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Australian conservatives deliver "repair" budget

Treasurer Joe Hockey called on all Australians to help mend the country's finances on Tuesday, declaring the "age of entitlement" over as he announced a temporary tax on high income earners and plans to lift the pension age to 70.

CANBERRA: Treasurer Joe Hockey called on all Australians to help mend the country's finances on Tuesday, declaring the "age of entitlement" over as he announced a temporary tax on high income earners and plans to lift the pension age to 70.

The first budget from the conservative government of Prime Minister Tony Abbott since its September election aims to bring the deficit down from its current A$49.9 billion (US$46.6 billion) to A$29.8 billion next year.

Hockey said the days of "borrow and spend" must end if the deficit is to be further reduced to A$2.8 billion by 2017-18.

"It is time, for all of us, to contribute and build," he said.

"The age of entitlement is over. It has to be replaced, not with an age of austerity, but with an age of opportunity."

After more than 20 years of growth, the Australian economy is in the midst of a major transformation as an Asian-driven mining investment boom winds down, with real GDP expected to remain below trend at 2.5 per cent in 2014/15.

Hockey said mining and resources had done much of the heavy lifting but, it was time to "fire up" the rest of the economy.

He said money would be spent to help build roads, railways, ports and airports, with the government's total investment expected to reach A$50 billion by the end of the decade.

In his budget address, Hockey unveiled a new levy to reduce the deficit and a tightening of welfare payments.

"There is no easy way to repair the budget," he said. "We have been at pains to reduce government expenditure without hurting the economy.

"I want to emphasise that the budget we announce tonight is the first word and not the last word on budget repair. There is much work that still needs to be done."

The measures will see those earning more than A$180,000 a year paying a tax over the next three years, while there will be a one-year freeze on the salaries of members of parliament.

Government spending will be cut, with 16,500 public servant jobs lost over the next three years, while more than 70 government agencies face being abolished.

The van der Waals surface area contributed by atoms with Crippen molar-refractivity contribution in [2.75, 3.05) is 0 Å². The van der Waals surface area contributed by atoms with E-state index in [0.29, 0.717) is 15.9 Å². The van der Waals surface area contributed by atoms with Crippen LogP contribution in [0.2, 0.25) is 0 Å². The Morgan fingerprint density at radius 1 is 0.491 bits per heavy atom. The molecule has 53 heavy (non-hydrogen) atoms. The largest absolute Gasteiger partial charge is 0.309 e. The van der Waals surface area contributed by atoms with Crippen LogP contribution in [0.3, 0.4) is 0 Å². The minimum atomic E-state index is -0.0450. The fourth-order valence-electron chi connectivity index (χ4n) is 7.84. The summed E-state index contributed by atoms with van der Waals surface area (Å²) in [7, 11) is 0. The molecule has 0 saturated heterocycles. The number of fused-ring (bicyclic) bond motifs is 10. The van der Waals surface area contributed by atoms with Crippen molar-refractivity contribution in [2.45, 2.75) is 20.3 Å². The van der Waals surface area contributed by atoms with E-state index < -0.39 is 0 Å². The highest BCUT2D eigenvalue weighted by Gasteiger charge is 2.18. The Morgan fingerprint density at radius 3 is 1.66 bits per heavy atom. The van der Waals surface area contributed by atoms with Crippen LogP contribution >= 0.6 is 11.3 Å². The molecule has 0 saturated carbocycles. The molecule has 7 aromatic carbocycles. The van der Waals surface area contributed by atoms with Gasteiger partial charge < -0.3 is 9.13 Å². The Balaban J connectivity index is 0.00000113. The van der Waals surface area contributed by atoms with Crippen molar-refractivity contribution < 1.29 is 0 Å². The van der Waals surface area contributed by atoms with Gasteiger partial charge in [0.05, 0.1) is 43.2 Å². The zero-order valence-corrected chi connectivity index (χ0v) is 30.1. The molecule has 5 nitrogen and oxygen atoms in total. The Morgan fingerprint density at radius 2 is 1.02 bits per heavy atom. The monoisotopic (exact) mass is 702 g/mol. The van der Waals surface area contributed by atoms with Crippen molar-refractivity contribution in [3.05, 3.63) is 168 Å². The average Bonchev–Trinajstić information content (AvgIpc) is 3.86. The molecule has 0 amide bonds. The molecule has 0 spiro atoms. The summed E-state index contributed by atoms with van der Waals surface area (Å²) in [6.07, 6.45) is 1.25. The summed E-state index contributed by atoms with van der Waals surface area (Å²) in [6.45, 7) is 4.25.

Growth in the foreign aid budget will also be reduced, with the government saving A$7.9 billion over five years, while family welfare payments and unemployment benefits will be tightened.

Hockey said the government would build on the former Labor government's decision to lift the pension age from 65 to 67 by 2023, by gradually increasing the age of eligibility to 70 by 2035.

Structural changes announced to cope with Australia's ageing population included a modest A$7 payment for visits to the doctor, with the revenue raised directed towards a A$20 billion Medical Research Future Fund.

"This fund will, within six years, be the biggest medical research endowment fund in the world," Hockey said.

Defence was quarantined from the cuts, with the budget committing to building spending up to two per cent of GDP within a decade, while the government's successful measures to deter asylum-seekers arriving by boats had delivered savings of A$2.5 billion.

The government went into the September election vowing no new taxes and could face a voter backlash over the budget, with the Labor opposition blasting it as full of broken promises and unfair hikes to the cost of living.

"It is a budget built on Tony Abbott's act of mass deceit at the last election," Labor treasury spokesman Chris Bowen said.

"Every family in Australia would be hit by new taxes and cost-of-living increases."

Welfare groups were also critical, upset that families, pensioners and youth were being targeted.

"There are measures in this budget that rip the guts out of what remains of a fair and egalitarian Australia," said John Falzon, chief executive of leading charity St Vincent de Paul Society.

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